Increases in the world Health Care Benefit costs are expected to reach their highest levels in nearly 15 years, according to a new survey of insurance companies, conducted by Willis Towers Watson. Worldwide, a 10% increase is expected for 2023.
The WTW Global Medical Trends 2023 Survey found that 78% of global insurance companies Prepare to significantly increase or rise in cost in the next three years. These forecasts vary by region: Europe can expect an 8.6% increase next year; Cost increases for Latin America are expected to reach 18.9%. North America is the missing country, with cost growth expected to decline to 6.5% compared to an increase of 9.4% in 2022. But for employers struggling to manage costs while prioritizing talent retention, this expected easing may seem unattainable.
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“Health care affordability remains a top priority for insurers, employers and employees,” Francis Coleman, managing director of integrated and global solutions at WTW, said in a statement. “As we move into the next year, we see a challenging year for employers trying to balance the convergence of the rising medical trend, salary pressures The need to continue to make progress DEI initiatives globally, all while dealing with potentially sluggish markets.”
Global Medical Trends: Healthcare Benefit Cost Growth, 2021-2023
* WTW: Global and regional trends rates are weighted based on GDP per capita. Due to the hyperinflationary nature of the Venezuelan economy, Venezuela has been excluded from the regional and global totals of Latin America.
In addition to challenging economic factors, the ongoing impact of the pandemic is also driving up costs, as the relationship of many consumers and employees to healthcare has changed in recent years.
“General inflation around the world, general instability in the global economy, increased use of healthcare in the wake of the pandemic and a dynamic job market, require employers and the insurance company to think and act differently to address these issues in a meaningful way,” said Eric McMurray, President Global Health and Benefits at WTW, said in a statement. “Old solutions will not work. Cost shifting is not an option. There is a dire need for innovation, strategy, and new solutions to have any substantive impact. Those who do not lead will fall behind in their ability to manage cost and retain key talent.”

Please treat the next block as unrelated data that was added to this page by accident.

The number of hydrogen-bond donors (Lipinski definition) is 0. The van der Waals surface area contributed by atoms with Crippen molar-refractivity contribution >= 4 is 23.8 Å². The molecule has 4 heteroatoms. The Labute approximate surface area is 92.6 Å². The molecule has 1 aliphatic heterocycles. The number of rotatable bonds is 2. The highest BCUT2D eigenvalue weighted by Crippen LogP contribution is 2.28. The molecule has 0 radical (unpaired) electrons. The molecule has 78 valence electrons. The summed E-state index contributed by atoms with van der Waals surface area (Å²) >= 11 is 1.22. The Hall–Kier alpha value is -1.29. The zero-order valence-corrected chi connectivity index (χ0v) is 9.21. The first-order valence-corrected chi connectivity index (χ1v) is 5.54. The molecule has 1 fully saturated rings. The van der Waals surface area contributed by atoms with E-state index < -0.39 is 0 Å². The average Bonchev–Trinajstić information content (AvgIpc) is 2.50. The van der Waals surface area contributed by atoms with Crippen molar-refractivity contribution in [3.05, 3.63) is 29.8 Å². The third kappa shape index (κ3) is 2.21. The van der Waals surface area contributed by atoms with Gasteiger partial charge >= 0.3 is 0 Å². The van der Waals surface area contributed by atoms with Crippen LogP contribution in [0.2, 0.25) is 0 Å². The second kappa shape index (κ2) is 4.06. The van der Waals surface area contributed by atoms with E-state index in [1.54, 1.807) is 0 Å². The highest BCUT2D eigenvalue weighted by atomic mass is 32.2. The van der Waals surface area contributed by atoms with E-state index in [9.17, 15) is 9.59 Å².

According to 74% of insurers, this increase in use of care also reflects overuse of care, due to providers overprescribing and making too many health care recommendations.
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Cancer, cardiovascular disease and diseases of the musculoskeletal system are major drivers; Respondents identified MSK cases as the number one case by occurrence of claims this year, in contrast to last year’s ranking, where it ranked fifth. Positive side: Telehealth continues to prove its value in both providing care and managing costs.
“To help manage and improve benefits spending in 2023, we anticipate that employers will need to consider more innovative options, such as new digital point solutions, that are expanding globally,” Coleman told EBN. “Many of these or virtual health options can be incorporated into traditional health benefits to improve access to care and outcomes for areas with higher claims such as musculoskeletal or better mental health options. When adding these options, employers will also need to review health and risk designs to ensure that no There is a duplication of coverage to ensure full value is achieved. Employees should also welcome these virtual and digital solutions to help improve their speed and ease of access to services.”
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